For a long time I have thought this theory of hokku formation unsatisfactory. I have decided to find an alternative theory. I have researched every poem in the Man'yo-shuu. I was struck by the many lyrical poems as fragments in the chooka. I believe that these are the proto-haiku. Accordingly, to test this theory, I began to write a chooka which had proto-haiku at every 11 verses of 2 line 5,7, units, with every first non-haiku verse a 7,5,7 verse. The scheme is as follows: 5,7(verse I), 5,7,5,7,5,7, 5,7,5,7,5,7,5,7,5,7,5,7 - 5,7,5(proto-haiku verse XI) - 7,5,7 (verse XII- 5,7,5,7,5,7,5,7,5,7,5,7,5,7,5,7,5,7- 5,7,5 (proto-haiku verse XXII) - 7,5,7 (verse XXIII) - 5,7... In this way, a proto-haiku occurs every eleven verses. This poem has a story, as did all the Man'yo-shuu chooka, in which the photo-haiku are embedded. The story is the meeting of two philosophers, both beautiful women. The older woman, Lady Akaiko, about 65, has lived a very successful life. The younger woman, Lady Kuniko, a 25 year old virginal woman with almost no experience of the world, has left the Kamo river to find love. The women meet in the cedar forest on Yakushima Island in 740 AD, 54 years before the founding of Kyoto. There is a violent rainstorm, and the two women seek shelter in a temple. They are astounded to find that they are both philosophers and both interested in the nature of the soul. They concede that if the soul dies, what is immortal? The story will be in 4 stages. Part I is in the forest and in Lady Akaiko's home. Part II concerns the sea voyages from the island of Yakushima to western Kyushu then to Naniwa in Honshu with finally a palanquin journey to the Basin of the three rivers including the Kamo.
Young men will fall in love with Lady Kuniko, but through the influence of Lady Akaiko, Lady Kuniko will see them as shallow, non-philosophical types.
Part III will be in the scroll room of Lady Kuniko's father house, and in the cedar forests near the present site of Kyoto. Here the two philosophers will attempt to prove that the intellect is immortal. I plan for some fragments of Aristotle to be available to the two ladies because traders have come to Western China through Afghanistan and Persia. Part IV is their return to the Nara Court where Lady Kuniko finds true love. The poem is now in progress. When the already written proto-haiku are put together they link to form a non-logical sequence, yet rational ideas run through the linkage. I call the whole poem "The New De Anima" because, as an Aristotelian philosopher, I have put his thoughts into their minds. Of course, the whole thing is in a dynamic development. Since the proto-haiku link to the 5,7, verses, the proto-haiku are themselves linked. Less than a fifth is written. For my theory the verse numbers are important but would make no sense to a reader, except that they would deduce the +11 sequence. In the light of this essay, readers can see the reasoning that explains the numbering of the verses. The action of the poem will take place over the course of a year. All the poems in Part I are written in autumn, therefore each one has an autumn kigo. The other seasons will follow until Part IV, the summer in Nara. Of course, I shall continue my research to refute the haiku evolving from the tanka theory, and to gain more evidence for my own theory of proto-haiku from the chooka. For readers who do not know the Man'yo-shuu there is a treasure waiting for them. Among the many poems there will be found long chooka which are the epics of Japanese poetry. There are twenty books in the Man'yo-shuu. The recently revised Shimpen Kokka Taikan edition lists 4,540 poems.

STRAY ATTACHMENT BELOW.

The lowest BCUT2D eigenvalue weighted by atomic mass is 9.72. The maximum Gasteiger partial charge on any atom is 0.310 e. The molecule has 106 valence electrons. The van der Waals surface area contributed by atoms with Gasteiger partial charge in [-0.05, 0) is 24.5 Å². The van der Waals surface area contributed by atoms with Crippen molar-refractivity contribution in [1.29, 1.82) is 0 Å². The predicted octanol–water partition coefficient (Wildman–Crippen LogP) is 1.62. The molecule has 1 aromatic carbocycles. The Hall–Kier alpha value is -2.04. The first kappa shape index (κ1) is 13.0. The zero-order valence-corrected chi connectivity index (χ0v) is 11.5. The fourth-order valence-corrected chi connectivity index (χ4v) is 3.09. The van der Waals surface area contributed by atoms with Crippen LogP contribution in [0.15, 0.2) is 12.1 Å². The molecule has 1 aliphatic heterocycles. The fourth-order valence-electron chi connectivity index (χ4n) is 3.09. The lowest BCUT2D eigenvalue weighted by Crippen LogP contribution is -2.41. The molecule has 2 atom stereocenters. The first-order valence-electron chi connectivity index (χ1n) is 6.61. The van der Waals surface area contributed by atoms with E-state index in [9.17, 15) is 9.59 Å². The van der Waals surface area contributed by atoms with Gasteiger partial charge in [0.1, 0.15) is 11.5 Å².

THE NEW DE ANIMA
Through faint autumn mists,
Turning from this sky;
In the early light,
Each instant recedes:
In the rising light,
This late plum's sweetness;
Swiftly rising winds
Our rich scarlet hems,
Her face in pale light;
The wind sweeps over
Just this trace of love -
The autumn sunlight
Now the forest calm,
The cool autumn air:
Falling autumn seeds;
Only a faint cry:
Shadows touch her face:
An unseen orchid -
These ancient cedars,
On the sixteenth day ;
Pulling at our hair,
The clouds pass the moon:
This beautiful light,
A bird of the night;
Stillness, then a cry;
The crimsoned silk,
Silent, falling leaves;
The moon now higher -
Panel to the sky ;